According to a December 2015 Gallup poll, Americans named terrorism as our country’s top concern. That was before the recent terror attacks in Orlando, Paris, and Istanbul. It should be no surprise then that Americans are worried about when, not if, the next terrorist attack will occur. While giving in to fear is not an option, we should remain vigilantly aware of today’s current threats and proactively address terror threats before they happen.
One of the most important and fundamental functions of the federal government is to provide for the common defense. Yet, despite increased threats from ISIS, Russia, Iran and North Korea, this Administration erroneously believes that climate change is our biggest threat to national security.
The President has pushed heavily for a green agenda, even within the military context. This is a distraction, at best. The reality is that “going green” diverts the military from its core mission, funneling time, energy and resources into agenda driven politics instead of focusing on tangible threats. Let’s look at real life examples. The U.S. Navy is now being required to create a “green fleet” that will run on biofuels instead of traditional diesel fuel, even though diesel is cheaper and easier to get. Or take, for example, the Naval Station Norfolk, where the solar array cost the Navy $21 million but only provided two percent of the base’s electricity. According to the Inspector General’s office, it will take 447 years for the savings to pay the cost of the project. Solar panels, however, usually only last about 25 years.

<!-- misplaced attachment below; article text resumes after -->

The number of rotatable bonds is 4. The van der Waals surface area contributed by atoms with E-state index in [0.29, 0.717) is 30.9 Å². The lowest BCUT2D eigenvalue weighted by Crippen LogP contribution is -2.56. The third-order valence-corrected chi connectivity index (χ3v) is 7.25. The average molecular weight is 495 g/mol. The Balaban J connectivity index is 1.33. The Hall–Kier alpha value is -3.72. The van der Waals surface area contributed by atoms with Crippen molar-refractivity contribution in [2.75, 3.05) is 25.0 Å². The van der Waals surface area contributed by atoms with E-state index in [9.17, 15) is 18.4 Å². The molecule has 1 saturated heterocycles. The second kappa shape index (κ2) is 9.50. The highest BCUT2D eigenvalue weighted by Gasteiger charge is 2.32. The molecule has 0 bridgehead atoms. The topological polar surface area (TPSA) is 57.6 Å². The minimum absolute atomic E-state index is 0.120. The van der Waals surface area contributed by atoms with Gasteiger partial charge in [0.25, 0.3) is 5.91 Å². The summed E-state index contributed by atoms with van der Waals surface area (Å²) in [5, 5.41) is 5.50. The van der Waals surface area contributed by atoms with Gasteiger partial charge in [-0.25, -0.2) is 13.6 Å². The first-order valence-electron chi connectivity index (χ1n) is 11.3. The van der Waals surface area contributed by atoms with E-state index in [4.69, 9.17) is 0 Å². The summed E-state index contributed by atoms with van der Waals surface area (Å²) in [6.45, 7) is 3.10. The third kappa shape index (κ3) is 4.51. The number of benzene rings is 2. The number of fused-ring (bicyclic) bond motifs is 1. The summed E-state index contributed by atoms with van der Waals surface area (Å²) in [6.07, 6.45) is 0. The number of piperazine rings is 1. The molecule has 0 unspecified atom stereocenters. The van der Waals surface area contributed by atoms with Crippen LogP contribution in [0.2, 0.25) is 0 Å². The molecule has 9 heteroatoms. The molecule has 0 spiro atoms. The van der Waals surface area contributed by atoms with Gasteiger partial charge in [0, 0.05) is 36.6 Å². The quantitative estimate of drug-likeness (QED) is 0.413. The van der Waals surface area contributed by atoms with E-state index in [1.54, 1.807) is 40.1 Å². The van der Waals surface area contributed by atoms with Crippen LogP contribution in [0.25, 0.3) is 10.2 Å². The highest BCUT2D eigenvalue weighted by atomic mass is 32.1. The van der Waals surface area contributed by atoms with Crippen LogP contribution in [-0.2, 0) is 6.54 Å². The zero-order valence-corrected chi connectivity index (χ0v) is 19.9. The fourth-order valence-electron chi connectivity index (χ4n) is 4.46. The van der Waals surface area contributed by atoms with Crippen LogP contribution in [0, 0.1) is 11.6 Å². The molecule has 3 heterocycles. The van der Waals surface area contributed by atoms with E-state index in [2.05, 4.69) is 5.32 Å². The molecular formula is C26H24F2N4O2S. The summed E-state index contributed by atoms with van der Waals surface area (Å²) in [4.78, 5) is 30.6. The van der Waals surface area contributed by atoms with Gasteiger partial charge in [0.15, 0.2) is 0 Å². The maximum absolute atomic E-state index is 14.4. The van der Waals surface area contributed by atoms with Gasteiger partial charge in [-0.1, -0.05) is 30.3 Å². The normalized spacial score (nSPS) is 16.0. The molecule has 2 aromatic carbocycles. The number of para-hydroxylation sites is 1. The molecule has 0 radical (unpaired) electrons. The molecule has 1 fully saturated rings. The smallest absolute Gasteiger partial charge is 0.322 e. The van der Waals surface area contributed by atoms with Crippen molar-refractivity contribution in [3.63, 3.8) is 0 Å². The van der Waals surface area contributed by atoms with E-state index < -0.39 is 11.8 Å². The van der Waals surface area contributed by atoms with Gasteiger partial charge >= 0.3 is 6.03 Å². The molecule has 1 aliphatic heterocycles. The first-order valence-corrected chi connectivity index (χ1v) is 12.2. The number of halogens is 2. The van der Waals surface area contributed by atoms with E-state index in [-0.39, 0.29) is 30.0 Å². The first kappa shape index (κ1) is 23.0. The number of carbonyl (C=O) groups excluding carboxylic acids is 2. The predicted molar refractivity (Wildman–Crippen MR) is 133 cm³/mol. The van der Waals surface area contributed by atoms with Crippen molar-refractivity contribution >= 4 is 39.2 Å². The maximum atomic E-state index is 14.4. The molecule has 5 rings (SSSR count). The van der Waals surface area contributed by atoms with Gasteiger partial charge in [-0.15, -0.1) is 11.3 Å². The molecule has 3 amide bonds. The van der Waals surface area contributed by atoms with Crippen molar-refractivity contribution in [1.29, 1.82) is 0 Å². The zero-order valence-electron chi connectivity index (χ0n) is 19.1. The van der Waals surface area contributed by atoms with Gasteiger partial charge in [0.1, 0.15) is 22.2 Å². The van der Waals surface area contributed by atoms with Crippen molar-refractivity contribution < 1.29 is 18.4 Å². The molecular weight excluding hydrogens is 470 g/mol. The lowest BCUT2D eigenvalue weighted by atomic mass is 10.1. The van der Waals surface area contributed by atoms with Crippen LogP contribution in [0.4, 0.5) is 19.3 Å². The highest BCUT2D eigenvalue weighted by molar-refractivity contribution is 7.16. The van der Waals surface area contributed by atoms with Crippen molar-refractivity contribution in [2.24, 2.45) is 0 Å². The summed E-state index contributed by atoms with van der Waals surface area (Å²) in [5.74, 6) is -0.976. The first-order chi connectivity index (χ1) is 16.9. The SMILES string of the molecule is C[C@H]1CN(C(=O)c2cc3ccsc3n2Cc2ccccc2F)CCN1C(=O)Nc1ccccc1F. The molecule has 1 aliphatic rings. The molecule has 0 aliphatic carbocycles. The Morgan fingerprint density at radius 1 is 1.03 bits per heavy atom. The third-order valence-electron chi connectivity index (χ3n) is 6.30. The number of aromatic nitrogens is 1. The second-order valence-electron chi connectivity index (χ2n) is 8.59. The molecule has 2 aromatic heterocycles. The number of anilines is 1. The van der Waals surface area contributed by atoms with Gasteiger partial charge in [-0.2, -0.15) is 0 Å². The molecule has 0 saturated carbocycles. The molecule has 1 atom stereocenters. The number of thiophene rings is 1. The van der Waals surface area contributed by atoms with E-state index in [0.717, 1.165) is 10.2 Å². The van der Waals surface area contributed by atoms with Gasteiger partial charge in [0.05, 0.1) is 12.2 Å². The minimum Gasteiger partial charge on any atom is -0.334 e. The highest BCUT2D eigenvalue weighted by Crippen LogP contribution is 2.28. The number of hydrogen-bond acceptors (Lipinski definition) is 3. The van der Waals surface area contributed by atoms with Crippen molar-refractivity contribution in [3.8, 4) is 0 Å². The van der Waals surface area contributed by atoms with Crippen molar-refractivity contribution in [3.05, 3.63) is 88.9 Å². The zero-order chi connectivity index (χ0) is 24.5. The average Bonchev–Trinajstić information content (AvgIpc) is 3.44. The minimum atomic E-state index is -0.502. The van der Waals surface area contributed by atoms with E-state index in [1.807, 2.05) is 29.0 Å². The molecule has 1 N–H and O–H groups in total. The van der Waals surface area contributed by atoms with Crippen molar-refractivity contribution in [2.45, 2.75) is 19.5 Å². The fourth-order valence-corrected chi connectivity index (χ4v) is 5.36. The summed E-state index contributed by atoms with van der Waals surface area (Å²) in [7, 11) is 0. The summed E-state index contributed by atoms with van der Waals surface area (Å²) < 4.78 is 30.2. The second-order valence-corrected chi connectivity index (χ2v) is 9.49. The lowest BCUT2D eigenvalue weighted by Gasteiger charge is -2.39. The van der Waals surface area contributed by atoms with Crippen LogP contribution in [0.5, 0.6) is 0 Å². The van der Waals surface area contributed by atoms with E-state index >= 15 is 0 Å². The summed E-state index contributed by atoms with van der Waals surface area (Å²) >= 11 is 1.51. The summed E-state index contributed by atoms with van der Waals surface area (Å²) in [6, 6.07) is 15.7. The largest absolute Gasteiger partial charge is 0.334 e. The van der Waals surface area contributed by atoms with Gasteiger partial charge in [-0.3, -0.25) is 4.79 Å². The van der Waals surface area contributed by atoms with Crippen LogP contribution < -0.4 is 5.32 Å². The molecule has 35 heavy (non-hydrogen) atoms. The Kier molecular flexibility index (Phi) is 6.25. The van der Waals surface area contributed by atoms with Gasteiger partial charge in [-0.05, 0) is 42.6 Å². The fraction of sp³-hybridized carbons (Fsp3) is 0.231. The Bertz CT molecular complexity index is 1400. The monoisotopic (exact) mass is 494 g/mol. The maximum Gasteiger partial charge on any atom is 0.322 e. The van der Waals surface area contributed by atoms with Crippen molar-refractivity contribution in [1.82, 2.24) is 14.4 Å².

Federal Department of Defense resources should not be consumed on arbitrary and inflexible green energy quotas and CO2 benchmarks. This is simply not the mission of the U.S. military, and in the broad scope of national security, they accomplish nothing.
It is unfortunate that our outgoing President has consistently failed to take national security seriously. Besides turning our military green, he vetoed the National Defense Authorization Act (NDAA) last year – which funds our military – in hopes of diverting more money into projects he believes are more worthwhile: green energy subsidies, Obamacare, and executive orders. Let’s hope that there’s not a repeat veto on this year’s NDAA.
There is a movement afoot to reduce our troop numbers at a time when our military needs to be stronger than ever to face growing national and international threats. The fiscal year 2017 (FY17) NDAA under consideration right now, includes language to reverse troop cuts by increasing active-duty Army by 5,000 soldiers. As a Member of the House Armed Services Committee, I have fought to prevent some of the major reductions other military installations around the country have suffered, and will continue to fight for high troop levels and our military bases in Louisiana. The size of our army is directly tied to how ready our troops are to go into battle.
It’s time that the United States, together with allies around the world, crack down on terrorism whether through our resources, tightening of borders, or prevention strategies. We also need to ensure our troops have the support and resources they need to continue carrying out their mission, and protect our nation at home and abroad. Our government’s number one priority should always be on the safety and security of American citizens.
Dr. John Fleming is Chairman of the Natural Resources Subcommittee on Water, Power and Oceans and is a member of the House Armed Services Committee. He is a physician, small business owner, and co-founder of the House Freedom Caucus. He represents the 4th Congressional District of Louisiana.